Solomon Islands

Country Facts

 

The Solomon Islands is situated in the south-west Pacific Ocean, approximately 3,763 kilometers to the northwest of New Zealand. It has a landmass of 29,000 sq kilometers spread over nearly 1000 islands comprising 9 main island groups. The terrain consist of rugged mountains, volcanoes, rainforests and low coral atolls. The climate is trop​ical with average daytime temperatures around 27 degrees and high humidity, monsoonal wet season occurs between November and March.​

The country’s total population of about 587,000 is predominantly Melanesians (93 per cent) although there are other minority ethnic groups including Polynesians, Micronesians, Chinese, and Europeans. There are about 120 vernaculars, while Solomon Islands pidgin is the lingua franca for a majority of the population, English is the the official language.​

Natural resources:

Fish, forests, palm products (oil and kernels) as well as cocoa, gold, bauxite, phosphates, lead, zinc, nickel.​

Form of Government:​

Solomon Islands is a ‘sovereign democratic state’ with Her Majesty Queen Elizabeth II as Head of State, a Governor-General represents the Queen. The Solomons achieved self-government in 1976, and independence from the UK in 1978,​ framers of the Constitution took the Westminster model of responsible government as the basis for government in Solomon Islands. There is a unicameral national Parliament that comprises 50 members elected for a four-year term under a first-past-the-post voting system. The Prime Minister is elected by a simple majority of members of Parliament. Political Party structures are fluid, with extensive coalition-building usually required to form government. In addition to the national Government there are nine provincial assemblies, each led by a Premier. The capital, Honiara, is located on Guadalcanal, the largest island

History:

The Solomon Islands are believed to have been inhabited by Melanesian people for thousands of years. The first European to visit the islands was the Spanish navigator Álvaro de Mendana in 1568. After Mendana, others – mainly Dutch and French explorers – made forays into the group, followed by the Germans and British. During the Second World War, there was fierce fighting between the Americans and the Japanese in the Solomon Islands campaign of 1942–45, including the Battle of Guadalcanal. In 1998, ethnic violence and crime undermined stability and society. In June 2003, the Regional Assistance Mission to Solomon Islands (RAMSI)​, restored peace and improved civil governance. ​​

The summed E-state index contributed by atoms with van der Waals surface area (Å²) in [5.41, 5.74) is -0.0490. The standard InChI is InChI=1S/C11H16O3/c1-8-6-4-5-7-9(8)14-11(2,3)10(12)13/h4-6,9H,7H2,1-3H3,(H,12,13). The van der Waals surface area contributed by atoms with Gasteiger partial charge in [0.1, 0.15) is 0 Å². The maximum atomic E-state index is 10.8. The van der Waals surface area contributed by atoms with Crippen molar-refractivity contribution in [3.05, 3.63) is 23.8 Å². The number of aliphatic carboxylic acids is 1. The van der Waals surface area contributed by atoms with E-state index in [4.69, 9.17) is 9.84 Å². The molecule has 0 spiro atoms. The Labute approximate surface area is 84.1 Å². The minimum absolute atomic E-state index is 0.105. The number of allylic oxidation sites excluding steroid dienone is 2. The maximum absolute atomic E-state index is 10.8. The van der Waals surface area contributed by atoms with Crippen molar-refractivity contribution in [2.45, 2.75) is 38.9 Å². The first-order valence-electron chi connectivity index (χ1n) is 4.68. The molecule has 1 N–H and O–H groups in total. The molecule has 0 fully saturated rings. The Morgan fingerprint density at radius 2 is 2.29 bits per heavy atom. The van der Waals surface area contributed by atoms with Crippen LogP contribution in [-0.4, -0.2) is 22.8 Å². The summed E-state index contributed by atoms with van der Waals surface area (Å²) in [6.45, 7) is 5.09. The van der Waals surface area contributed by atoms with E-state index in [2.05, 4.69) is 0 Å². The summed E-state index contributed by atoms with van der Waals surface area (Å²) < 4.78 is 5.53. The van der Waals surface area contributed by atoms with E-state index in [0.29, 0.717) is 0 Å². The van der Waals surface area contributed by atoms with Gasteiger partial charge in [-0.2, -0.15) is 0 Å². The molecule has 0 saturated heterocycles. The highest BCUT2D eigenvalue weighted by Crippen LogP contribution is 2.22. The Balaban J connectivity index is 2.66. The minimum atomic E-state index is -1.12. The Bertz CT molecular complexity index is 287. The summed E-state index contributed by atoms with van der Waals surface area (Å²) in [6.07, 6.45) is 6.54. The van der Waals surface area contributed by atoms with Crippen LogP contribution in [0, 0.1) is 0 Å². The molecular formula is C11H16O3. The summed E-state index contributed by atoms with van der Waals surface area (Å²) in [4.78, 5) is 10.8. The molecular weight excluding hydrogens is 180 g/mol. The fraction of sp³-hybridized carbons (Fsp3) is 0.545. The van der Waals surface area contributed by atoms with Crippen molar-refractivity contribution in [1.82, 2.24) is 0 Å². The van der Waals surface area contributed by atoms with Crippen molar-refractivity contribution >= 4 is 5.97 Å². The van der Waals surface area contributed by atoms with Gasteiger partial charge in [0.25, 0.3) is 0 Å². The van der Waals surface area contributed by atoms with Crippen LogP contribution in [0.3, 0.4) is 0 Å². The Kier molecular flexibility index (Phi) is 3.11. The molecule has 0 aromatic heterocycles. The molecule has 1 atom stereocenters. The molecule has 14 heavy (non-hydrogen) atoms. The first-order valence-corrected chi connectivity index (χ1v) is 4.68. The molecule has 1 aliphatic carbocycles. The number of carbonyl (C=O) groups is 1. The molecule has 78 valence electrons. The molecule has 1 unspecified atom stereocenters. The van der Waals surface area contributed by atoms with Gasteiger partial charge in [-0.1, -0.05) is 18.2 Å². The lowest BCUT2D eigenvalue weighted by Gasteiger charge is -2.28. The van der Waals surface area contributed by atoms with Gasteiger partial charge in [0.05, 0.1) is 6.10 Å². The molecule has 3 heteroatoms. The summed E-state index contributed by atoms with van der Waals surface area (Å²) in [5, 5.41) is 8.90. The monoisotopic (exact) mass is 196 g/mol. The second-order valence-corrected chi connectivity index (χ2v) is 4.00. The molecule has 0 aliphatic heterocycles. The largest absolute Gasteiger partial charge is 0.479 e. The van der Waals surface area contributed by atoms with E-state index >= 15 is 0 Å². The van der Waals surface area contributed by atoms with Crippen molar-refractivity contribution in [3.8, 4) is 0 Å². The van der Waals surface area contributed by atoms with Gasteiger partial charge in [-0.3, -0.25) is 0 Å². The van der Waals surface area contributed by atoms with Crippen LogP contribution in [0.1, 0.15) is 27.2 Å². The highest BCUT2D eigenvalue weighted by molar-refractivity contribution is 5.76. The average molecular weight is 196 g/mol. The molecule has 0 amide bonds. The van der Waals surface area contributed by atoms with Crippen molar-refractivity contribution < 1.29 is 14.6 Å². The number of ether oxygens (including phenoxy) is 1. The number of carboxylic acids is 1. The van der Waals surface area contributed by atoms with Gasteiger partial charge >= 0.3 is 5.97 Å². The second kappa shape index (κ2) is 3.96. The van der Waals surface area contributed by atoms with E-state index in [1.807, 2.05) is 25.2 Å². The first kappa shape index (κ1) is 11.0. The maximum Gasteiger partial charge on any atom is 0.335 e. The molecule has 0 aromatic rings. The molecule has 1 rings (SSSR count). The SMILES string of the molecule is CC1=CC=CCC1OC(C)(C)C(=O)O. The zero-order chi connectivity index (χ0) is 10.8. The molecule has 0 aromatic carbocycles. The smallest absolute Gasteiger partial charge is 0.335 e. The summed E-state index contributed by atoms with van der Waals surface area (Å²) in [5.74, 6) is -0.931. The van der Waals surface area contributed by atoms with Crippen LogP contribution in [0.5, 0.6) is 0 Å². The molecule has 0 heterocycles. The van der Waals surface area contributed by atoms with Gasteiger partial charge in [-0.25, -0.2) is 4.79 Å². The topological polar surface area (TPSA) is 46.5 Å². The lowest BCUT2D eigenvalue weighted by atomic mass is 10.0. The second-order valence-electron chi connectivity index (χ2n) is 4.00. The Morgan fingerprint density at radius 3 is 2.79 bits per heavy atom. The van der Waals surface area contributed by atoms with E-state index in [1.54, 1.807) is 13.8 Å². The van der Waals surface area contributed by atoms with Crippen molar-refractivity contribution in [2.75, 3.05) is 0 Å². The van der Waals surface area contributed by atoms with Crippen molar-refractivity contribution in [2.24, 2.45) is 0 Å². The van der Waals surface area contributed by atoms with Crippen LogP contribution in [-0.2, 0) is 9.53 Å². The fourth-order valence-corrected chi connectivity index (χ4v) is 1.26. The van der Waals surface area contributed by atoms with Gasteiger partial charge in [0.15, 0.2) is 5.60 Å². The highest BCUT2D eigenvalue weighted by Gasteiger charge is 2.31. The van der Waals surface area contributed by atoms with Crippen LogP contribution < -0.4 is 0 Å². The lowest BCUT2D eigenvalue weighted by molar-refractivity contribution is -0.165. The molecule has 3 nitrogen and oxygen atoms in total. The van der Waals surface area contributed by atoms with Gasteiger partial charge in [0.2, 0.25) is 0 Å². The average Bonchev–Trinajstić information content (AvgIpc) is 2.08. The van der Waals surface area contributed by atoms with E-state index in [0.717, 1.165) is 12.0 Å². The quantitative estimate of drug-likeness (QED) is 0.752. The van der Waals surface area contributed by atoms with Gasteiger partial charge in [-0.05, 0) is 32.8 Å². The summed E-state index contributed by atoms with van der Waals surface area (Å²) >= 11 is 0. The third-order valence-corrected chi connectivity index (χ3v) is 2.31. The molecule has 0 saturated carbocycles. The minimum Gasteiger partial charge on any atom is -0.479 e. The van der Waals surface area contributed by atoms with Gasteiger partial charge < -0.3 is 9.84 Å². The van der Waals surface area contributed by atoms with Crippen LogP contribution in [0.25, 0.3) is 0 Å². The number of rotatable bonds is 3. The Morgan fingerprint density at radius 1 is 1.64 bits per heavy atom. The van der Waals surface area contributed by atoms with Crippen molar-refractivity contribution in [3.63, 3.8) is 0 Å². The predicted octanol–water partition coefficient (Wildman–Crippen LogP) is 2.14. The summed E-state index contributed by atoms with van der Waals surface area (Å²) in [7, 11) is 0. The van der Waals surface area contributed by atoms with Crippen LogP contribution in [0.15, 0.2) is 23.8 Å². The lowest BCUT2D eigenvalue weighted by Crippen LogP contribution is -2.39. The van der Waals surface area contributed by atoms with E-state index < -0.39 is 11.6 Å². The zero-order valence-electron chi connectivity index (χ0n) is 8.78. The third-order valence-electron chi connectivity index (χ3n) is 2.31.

Religion:

About 95% of the population is Christian.

The principal Churches are:

  • Church of Melanesia (Anglican) 29%
  • Roman Catholic 19%
  • United Church (Methodist) 11%
  • South Seas Evangelical Church 17%
  • Seventh Day Adventist 10%

More recently: Baha’i Faith, Jehovah’s Witness, Assembly of God and the Baptist Church.

Economy:

The bulk of the population depends on agriculture, fishing, and forestry for at least part of its livelihood. Most manufactured goods and petroleum products are imported.

  • Industry: Fish (tuna), mining, timber.
  • Agriculture: Cocoa, coconuts, palm kernels, rice, cattle, timber, fish.
  • Exports: Timber, fish, copra, palm oil.

Trade Partners (Imports): Australia, Singapore, China, New Zealand, Malaysia.

Currency: Solomon Islands dollar (SBD).

Culture & tradition:

The culture of the Solomon Islands reflects the extent of the differentiation and diversity among the groups living within the Solomon Islands archipelago. Although Melanesian societies dominate the islands there are also Polynesian and Micronesian societies. Age-old customs are handed down from one generation to the next, by ancestral practices, to form the cultural values to Solomon Islands.

In the rural areas of the country, tribal customs are the most important social norms. Traditional bartering systems are still used between many of the village areas. Even the village life is relatively similar to that of the time of pre-European arrival. Items are made from local leaves and grasses, and traditional music is still heard. In addition, the ancient form of the Solomon Islands dance can also be found.

A major aspect of Solomon Islands culture is Wantok. This refers to people of the same language or family group. It is a communal support system, existing within family and clan associations.